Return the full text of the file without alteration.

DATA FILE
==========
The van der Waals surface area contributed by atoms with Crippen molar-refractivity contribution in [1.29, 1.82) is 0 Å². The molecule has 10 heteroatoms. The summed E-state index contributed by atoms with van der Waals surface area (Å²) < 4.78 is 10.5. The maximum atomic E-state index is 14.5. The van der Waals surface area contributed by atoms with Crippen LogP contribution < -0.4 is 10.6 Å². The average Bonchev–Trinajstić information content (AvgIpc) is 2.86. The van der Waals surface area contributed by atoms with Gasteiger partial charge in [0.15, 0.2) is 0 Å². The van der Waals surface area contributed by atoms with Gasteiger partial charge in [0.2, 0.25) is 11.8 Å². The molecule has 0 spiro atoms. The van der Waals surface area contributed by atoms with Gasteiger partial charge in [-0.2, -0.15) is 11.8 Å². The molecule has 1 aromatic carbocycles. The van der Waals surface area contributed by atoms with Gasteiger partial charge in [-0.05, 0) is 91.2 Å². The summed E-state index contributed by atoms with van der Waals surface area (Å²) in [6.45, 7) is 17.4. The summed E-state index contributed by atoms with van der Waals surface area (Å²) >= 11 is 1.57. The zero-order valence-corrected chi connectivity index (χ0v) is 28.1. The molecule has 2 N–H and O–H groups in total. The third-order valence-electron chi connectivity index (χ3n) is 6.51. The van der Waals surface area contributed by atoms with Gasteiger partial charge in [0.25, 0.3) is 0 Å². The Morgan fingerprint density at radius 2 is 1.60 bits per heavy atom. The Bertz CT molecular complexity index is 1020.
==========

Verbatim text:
The van der Waals surface area contributed by atoms with Crippen molar-refractivity contribution in [1.29, 1.82) is 0 Å². The molecule has 10 heteroatoms. The summed E-state index contributed by atoms with van der Waals surface area (Å²) < 4.78 is 10.5. The maximum atomic E-state index is 14.5. The van der Waals surface area contributed by atoms with Crippen LogP contribution < -0.4 is 10.6 Å². The average Bonchev–Trinajstić information content (AvgIpc) is 2.86. The van der Waals surface area contributed by atoms with Gasteiger partial charge in [0.15, 0.2) is 0 Å². The van der Waals surface area contributed by atoms with Gasteiger partial charge in [0.2, 0.25) is 11.8 Å². The molecule has 0 spiro atoms. The van der Waals surface area contributed by atoms with Gasteiger partial charge in [-0.2, -0.15) is 11.8 Å². The molecule has 1 aromatic carbocycles. The van der Waals surface area contributed by atoms with Gasteiger partial charge in [-0.05, 0) is 91.2 Å². The summed E-state index contributed by atoms with van der Waals surface area (Å²) in [6.45, 7) is 17.4. The summed E-state index contributed by atoms with van der Waals surface area (Å²) >= 11 is 1.57. The zero-order valence-corrected chi connectivity index (χ0v) is 28.1. The molecule has 2 N–H and O–H groups in total. The third-order valence-electron chi connectivity index (χ3n) is 6.51. The van der Waals surface area contributed by atoms with Gasteiger partial charge in [0.25, 0.3) is 0 Å². The Morgan fingerprint density at radius 2 is 1.60 bits per heavy atom. The Bertz CT molecular complexity index is 1020.